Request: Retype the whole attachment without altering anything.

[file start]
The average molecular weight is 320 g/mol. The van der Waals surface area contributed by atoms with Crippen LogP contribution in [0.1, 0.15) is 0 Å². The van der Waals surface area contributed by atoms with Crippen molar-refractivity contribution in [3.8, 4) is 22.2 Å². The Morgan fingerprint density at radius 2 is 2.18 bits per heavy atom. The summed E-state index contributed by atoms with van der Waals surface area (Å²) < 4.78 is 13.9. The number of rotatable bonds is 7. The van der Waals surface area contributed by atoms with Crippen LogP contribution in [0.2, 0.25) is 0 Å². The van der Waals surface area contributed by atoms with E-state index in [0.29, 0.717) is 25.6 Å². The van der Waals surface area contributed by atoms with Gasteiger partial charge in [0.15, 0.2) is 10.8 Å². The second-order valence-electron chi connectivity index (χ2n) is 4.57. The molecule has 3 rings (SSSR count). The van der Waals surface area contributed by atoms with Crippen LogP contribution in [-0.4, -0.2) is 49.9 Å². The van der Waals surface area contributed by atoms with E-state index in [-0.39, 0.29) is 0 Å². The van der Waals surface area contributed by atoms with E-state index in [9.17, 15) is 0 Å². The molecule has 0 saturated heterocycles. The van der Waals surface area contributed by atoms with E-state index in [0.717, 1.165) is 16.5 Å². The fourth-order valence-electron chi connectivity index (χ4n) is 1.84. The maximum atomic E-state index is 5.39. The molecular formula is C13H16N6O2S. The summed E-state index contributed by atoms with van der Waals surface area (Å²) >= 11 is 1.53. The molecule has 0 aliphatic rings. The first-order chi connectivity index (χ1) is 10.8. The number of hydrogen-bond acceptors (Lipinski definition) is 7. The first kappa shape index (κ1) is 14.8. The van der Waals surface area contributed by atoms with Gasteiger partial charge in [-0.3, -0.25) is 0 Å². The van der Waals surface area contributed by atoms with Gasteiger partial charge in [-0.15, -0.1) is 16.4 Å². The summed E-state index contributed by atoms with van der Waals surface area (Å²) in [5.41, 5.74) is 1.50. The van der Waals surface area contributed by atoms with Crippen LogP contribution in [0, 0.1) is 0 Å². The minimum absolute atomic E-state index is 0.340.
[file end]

The average molecular weight is 320 g/mol. The van der Waals surface area contributed by atoms with Crippen LogP contribution in [0.1, 0.15) is 0 Å². The van der Waals surface area contributed by atoms with Crippen molar-refractivity contribution in [3.8, 4) is 22.2 Å². The Morgan fingerprint density at radius 2 is 2.18 bits per heavy atom. The summed E-state index contributed by atoms with van der Waals surface area (Å²) < 4.78 is 13.9. The number of rotatable bonds is 7. The van der Waals surface area contributed by atoms with Crippen LogP contribution in [0.2, 0.25) is 0 Å². The van der Waals surface area contributed by atoms with E-state index in [0.29, 0.717) is 25.6 Å². The van der Waals surface area contributed by atoms with Gasteiger partial charge in [0.15, 0.2) is 10.8 Å². The second-order valence-electron chi connectivity index (χ2n) is 4.57. The molecule has 3 rings (SSSR count). The van der Waals surface area contributed by atoms with Crippen LogP contribution in [-0.4, -0.2) is 49.9 Å². The van der Waals surface area contributed by atoms with E-state index in [-0.39, 0.29) is 0 Å². The van der Waals surface area contributed by atoms with E-state index in [9.17, 15) is 0 Å². The molecule has 0 saturated heterocycles. The van der Waals surface area contributed by atoms with E-state index in [0.717, 1.165) is 16.5 Å². The fourth-order valence-electron chi connectivity index (χ4n) is 1.84. The maximum atomic E-state index is 5.39. The molecular formula is C13H16N6O2S. The summed E-state index contributed by atoms with van der Waals surface area (Å²) >= 11 is 1.53. The molecule has 0 aliphatic rings. The first-order chi connectivity index (χ1) is 10.8. The number of hydrogen-bond acceptors (Lipinski definition) is 7. The first kappa shape index (κ1) is 14.8. The van der Waals surface area contributed by atoms with Gasteiger partial charge in [-0.3, -0.25) is 0 Å². The van der Waals surface area contributed by atoms with Gasteiger partial charge in [-0.15, -0.1) is 16.4 Å². The summed E-state index contributed by atoms with van der Waals surface area (Å²) in [5.41, 5.74) is 1.50. The van der Waals surface area contributed by atoms with Crippen LogP contribution in [0, 0.1) is 0 Å². The minimum absolute atomic E-state index is 0.340.